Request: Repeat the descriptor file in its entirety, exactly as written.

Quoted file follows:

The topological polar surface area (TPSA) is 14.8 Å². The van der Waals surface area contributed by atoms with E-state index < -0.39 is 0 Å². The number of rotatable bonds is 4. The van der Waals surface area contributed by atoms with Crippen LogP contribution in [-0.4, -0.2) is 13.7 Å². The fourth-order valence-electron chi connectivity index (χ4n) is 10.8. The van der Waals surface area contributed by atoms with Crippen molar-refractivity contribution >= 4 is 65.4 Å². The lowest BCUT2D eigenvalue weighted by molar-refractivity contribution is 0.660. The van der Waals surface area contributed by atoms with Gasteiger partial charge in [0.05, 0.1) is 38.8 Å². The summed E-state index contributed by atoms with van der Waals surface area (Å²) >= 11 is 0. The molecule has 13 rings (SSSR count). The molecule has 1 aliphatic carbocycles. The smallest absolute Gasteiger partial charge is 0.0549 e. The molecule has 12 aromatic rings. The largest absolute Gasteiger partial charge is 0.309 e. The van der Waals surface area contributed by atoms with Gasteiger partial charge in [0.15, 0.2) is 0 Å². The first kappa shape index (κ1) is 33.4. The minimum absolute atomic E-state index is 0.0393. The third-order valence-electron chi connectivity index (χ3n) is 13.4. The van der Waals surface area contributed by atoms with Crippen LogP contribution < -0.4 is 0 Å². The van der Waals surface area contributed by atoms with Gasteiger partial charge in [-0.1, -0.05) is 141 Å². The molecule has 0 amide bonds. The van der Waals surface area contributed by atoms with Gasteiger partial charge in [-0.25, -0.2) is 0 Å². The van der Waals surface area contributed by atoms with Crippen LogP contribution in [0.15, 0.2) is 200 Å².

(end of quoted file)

The topological polar surface area (TPSA) is 14.8 Å². The van der Waals surface area contributed by atoms with E-state index < -0.39 is 0 Å². The number of rotatable bonds is 4. The van der Waals surface area contributed by atoms with Crippen LogP contribution in [-0.4, -0.2) is 13.7 Å². The fourth-order valence-electron chi connectivity index (χ4n) is 10.8. The van der Waals surface area contributed by atoms with Crippen molar-refractivity contribution >= 4 is 65.4 Å². The lowest BCUT2D eigenvalue weighted by molar-refractivity contribution is 0.660. The van der Waals surface area contributed by atoms with Gasteiger partial charge in [0.05, 0.1) is 38.8 Å². The summed E-state index contributed by atoms with van der Waals surface area (Å²) >= 11 is 0. The molecule has 13 rings (SSSR count). The molecule has 1 aliphatic carbocycles. The smallest absolute Gasteiger partial charge is 0.0549 e. The molecule has 12 aromatic rings. The largest absolute Gasteiger partial charge is 0.309 e. The van der Waals surface area contributed by atoms with Gasteiger partial charge in [0.15, 0.2) is 0 Å². The first kappa shape index (κ1) is 33.4. The minimum absolute atomic E-state index is 0.0393. The third-order valence-electron chi connectivity index (χ3n) is 13.4. The van der Waals surface area contributed by atoms with Crippen LogP contribution < -0.4 is 0 Å². The van der Waals surface area contributed by atoms with Gasteiger partial charge in [-0.1, -0.05) is 141 Å². The molecule has 0 amide bonds. The van der Waals surface area contributed by atoms with Gasteiger partial charge in [-0.25, -0.2) is 0 Å². The van der Waals surface area contributed by atoms with Crippen LogP contribution in [0.15, 0.2) is 200 Å².